A computer that sits comfortably, coolly on your lap. The world s largest chipmaker expects a crush of ultrathin laptops from PC makers in 2009 and unveiled cooling technology this week to make sure these svelte air-flow constrained designs stay cool.
To date, cooling technology has focused on keeping the internal components from getting too hot but not the outside of the computer, according to Mooly Eden, general manager of Intel s Mobile Platforms Group, speaking at the Intel Developer Forum in Taipei this week. Eden s keynote was streamed from the event.
Intel uses laminar jet technology to cool a laptop s skin.
When you design a very thin system, cooling the skin is a very big challenge, said Eden. If you put a laptop on your lap, it can feel very uncomfortable. Very hot. This is one of the biggest hurdles to designing an ultrathin laptop like the MacBook Air or HP Voodoo Envy 133.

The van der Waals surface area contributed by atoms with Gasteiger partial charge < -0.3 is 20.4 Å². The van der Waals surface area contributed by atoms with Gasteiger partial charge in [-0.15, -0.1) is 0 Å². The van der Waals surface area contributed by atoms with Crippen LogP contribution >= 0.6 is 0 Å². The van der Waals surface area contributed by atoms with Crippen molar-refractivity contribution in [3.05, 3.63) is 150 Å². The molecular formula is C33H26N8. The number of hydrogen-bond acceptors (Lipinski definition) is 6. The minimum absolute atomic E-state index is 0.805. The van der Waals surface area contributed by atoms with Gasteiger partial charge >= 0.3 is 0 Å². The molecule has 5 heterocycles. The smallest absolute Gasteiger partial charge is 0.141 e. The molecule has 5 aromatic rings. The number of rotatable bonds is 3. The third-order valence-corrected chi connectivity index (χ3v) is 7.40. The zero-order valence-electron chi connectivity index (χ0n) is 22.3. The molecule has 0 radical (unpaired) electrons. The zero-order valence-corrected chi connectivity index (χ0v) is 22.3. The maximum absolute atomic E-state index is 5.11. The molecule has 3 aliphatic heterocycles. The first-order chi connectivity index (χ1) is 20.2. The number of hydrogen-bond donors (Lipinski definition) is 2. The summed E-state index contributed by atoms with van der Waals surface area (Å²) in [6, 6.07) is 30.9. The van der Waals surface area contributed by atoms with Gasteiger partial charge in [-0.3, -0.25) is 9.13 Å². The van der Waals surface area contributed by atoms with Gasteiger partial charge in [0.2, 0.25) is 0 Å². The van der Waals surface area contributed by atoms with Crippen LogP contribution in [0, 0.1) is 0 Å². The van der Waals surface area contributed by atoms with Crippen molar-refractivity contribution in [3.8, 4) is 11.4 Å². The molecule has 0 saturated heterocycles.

If this problem isn’t solved, laptops can t be made thinner and thinner, he said.
Eden showed an animation of a jet engine to prove his point. The inside of a jet engine can get as hot as 1,000 degrees centigrade. But the jet engine s wall must be kept cool because it is connected to the wing where the fuel is. To keep the engine heat away from the wing, laminar air flow cooling is used.
A laminar flow occurs when a fluid–or air in this case–flows in parallel layers.
Intel demonstrated a system using the same laminar air flow technology to move the heat off a laptop s skin. We are licensing it to our customers so they can keep making thinner and thinner laptops, Eden said.